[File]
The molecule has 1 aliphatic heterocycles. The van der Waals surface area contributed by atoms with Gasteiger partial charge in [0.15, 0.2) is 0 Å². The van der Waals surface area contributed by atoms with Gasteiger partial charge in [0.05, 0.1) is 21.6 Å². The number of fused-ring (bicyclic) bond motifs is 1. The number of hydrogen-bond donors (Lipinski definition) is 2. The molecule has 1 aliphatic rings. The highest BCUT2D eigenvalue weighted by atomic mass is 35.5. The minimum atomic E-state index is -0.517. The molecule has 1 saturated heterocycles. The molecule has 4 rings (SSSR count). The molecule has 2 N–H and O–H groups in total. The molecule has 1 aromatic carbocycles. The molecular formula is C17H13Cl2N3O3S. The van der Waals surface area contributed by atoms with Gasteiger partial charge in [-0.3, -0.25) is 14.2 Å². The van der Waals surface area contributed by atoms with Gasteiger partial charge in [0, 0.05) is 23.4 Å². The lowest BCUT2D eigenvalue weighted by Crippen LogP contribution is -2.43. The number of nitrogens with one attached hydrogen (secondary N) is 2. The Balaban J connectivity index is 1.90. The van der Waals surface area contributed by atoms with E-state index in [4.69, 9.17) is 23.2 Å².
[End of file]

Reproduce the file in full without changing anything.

The molecule has 1 aliphatic heterocycles. The van der Waals surface area contributed by atoms with Gasteiger partial charge in [0.15, 0.2) is 0 Å². The van der Waals surface area contributed by atoms with Gasteiger partial charge in [0.05, 0.1) is 21.6 Å². The number of fused-ring (bicyclic) bond motifs is 1. The number of hydrogen-bond donors (Lipinski definition) is 2. The molecule has 1 aliphatic rings. The highest BCUT2D eigenvalue weighted by atomic mass is 35.5. The minimum atomic E-state index is -0.517. The molecule has 1 saturated heterocycles. The molecule has 4 rings (SSSR count). The molecule has 2 N–H and O–H groups in total. The molecule has 1 aromatic carbocycles. The molecular formula is C17H13Cl2N3O3S. The van der Waals surface area contributed by atoms with Gasteiger partial charge in [-0.3, -0.25) is 14.2 Å². The van der Waals surface area contributed by atoms with Gasteiger partial charge in [0, 0.05) is 23.4 Å². The lowest BCUT2D eigenvalue weighted by Crippen LogP contribution is -2.43. The number of nitrogens with one attached hydrogen (secondary N) is 2. The Balaban J connectivity index is 1.90. The van der Waals surface area contributed by atoms with E-state index in [4.69, 9.17) is 23.2 Å².